Penn Power Wraps Up Projects to Strengthen Electric System Ahead of Winter

Inspections and Maintenance Also Help Enhance Service Reliability for Customers
Winter ready
substation fencing

NEW CASTLE, Pa., Nov. 12, 2020 -- As winter approaches, the Pennsylvania Power Company (Penn Power), a subsidiary of FirstEnergy Corp. (NYSE: FE), is wrapping up the installation of new interior fencing in three substations to help deter climbing animals that often seek food, shelter and warmth during the cold-weather months, as well as protect against electrical equipment interference that can cause power outages.

This work builds upon the company's previous system upgrades that have eliminated animal-related power outages in two Mercer County substations where the fence applications were installed last year. The fencing – installed inside of a substation around the perimeter of the equipment – keeps the animals out of harm's way and the electricity safely flowing to customers.

"Climbing animals present a threat to substation operation and electric service reliability," said Ed Shuttleworth, regional president of Penn Power and Ohio Edison. "We are pleased to have experienced tremendous success with the interior fencing we installed last year, and we anticipate similar results with the new applications to help keep the power flowing safely and reliably to our customers this winter."

The work is part of Penn Power's second phase Long Term Infrastructure Improvement Plan (LTIIP II), approved by the Pennsylvania Public Utility Commission to help enhance electric service for customers. Installation of the fencing was completed at a Mercer County substation in September and a Butler County substation in November. The remaining application will be installed at a Lawrence County substation by the end of this year.

Unlike other types of animal traps and deterrents, this special fencing completely prevents climbing animals from accessing the substation equipment and discourages them from trying again. Many climbing animals, like squirrels, have a highly developed memory that enables them to remember locations for food, warmth and shelter. With one brief contact with a fence panel, animals learn that a substation is not a welcoming location to visit and typically avoid protected substations in the future.

"A single substation outage can cost thousands of dollars in equipment damage and hundreds of man hours to repair as well as cause extended outages for customers served by that circuit," said Shuttleworth. "The special fencing was an economical solution to prevent these types of service disruptions in the future."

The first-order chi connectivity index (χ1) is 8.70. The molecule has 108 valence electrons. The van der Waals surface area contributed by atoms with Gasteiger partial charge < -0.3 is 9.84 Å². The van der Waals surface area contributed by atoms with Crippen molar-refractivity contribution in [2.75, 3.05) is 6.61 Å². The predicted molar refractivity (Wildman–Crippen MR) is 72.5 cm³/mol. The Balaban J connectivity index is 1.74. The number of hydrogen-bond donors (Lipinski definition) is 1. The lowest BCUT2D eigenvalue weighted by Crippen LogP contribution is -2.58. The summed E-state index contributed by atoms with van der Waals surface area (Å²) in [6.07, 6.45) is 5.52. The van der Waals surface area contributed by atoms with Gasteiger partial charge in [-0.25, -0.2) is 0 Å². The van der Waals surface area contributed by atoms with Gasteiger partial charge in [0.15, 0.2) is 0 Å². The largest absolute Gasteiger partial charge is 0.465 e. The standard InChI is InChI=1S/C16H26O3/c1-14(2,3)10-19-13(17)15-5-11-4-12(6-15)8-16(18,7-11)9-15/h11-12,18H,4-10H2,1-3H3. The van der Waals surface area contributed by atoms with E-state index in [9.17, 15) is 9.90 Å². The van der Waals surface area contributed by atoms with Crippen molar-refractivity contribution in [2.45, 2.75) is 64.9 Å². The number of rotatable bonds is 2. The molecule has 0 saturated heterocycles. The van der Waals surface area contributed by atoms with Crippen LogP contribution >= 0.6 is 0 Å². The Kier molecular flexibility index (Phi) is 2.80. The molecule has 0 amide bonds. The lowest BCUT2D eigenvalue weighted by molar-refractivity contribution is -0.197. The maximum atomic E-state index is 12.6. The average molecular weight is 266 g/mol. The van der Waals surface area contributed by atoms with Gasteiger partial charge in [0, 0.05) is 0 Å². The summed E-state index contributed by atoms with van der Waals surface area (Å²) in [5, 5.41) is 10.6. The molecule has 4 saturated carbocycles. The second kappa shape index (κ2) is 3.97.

To determine the best locations for the interior substation fencing, utility personnel reviewed outage patterns across Penn Power's service area and identified substations in Mercer, Cranberry and New Castle that had experienced animal-related equipment damage that caused lengthy power outages. These substations collectively serve nearly 15,000 customers in western Pennsylvania.

In preparation for winter, utility personnel also have completed inspections and conducted equipment maintenance on weather-sensitive equipment across its service area.

The work includes the use of special thermal-imaging cameras to detect hot spots, or weak points, invisible to the naked eye on electrical equipment prone to overheating and malfunctioning as customers crank up their heaters to combat the cold. Substation electricians also inspected batteries used to power relays that sense faults on the network and motors that automatically operate switches to isolate those problems, helping to prevent service interruptions or limit their size and scope.

Penn Power serves more than 160,000 customers in all or parts of Allegheny, Beaver, Butler, Crawford, Lawrence and Mercer counties in western Pennsylvania. Follow Penn Power on Twitter @Penn_Power, on Facebook at, and online at

FirstEnergy is dedicated to safety, reliability and operational excellence. Its 10 electric distribution companies form one of the nation's largest investor-owned electric systems, serving customers in Ohio, Pennsylvania, New Jersey, West Virginia, Maryland and New York. The company's transmission subsidiaries operate approximately 24,500 miles of transmission lines that connect the Midwest and Mid-Atlantic regions. Follow FirstEnergy online at and on Twitter @FirstEnergyCorp.

Editor's Note:  Photos of Penn Power crews installing an interior substation fence are available for download on Flickr. A video of utility personnel installing the fence application and explaining the work can be found on the company's YouTube channel.


CONTACT: News Media Contact: Lauren Siburkis, (330) 203-8850

Last Modified: November 12, 2020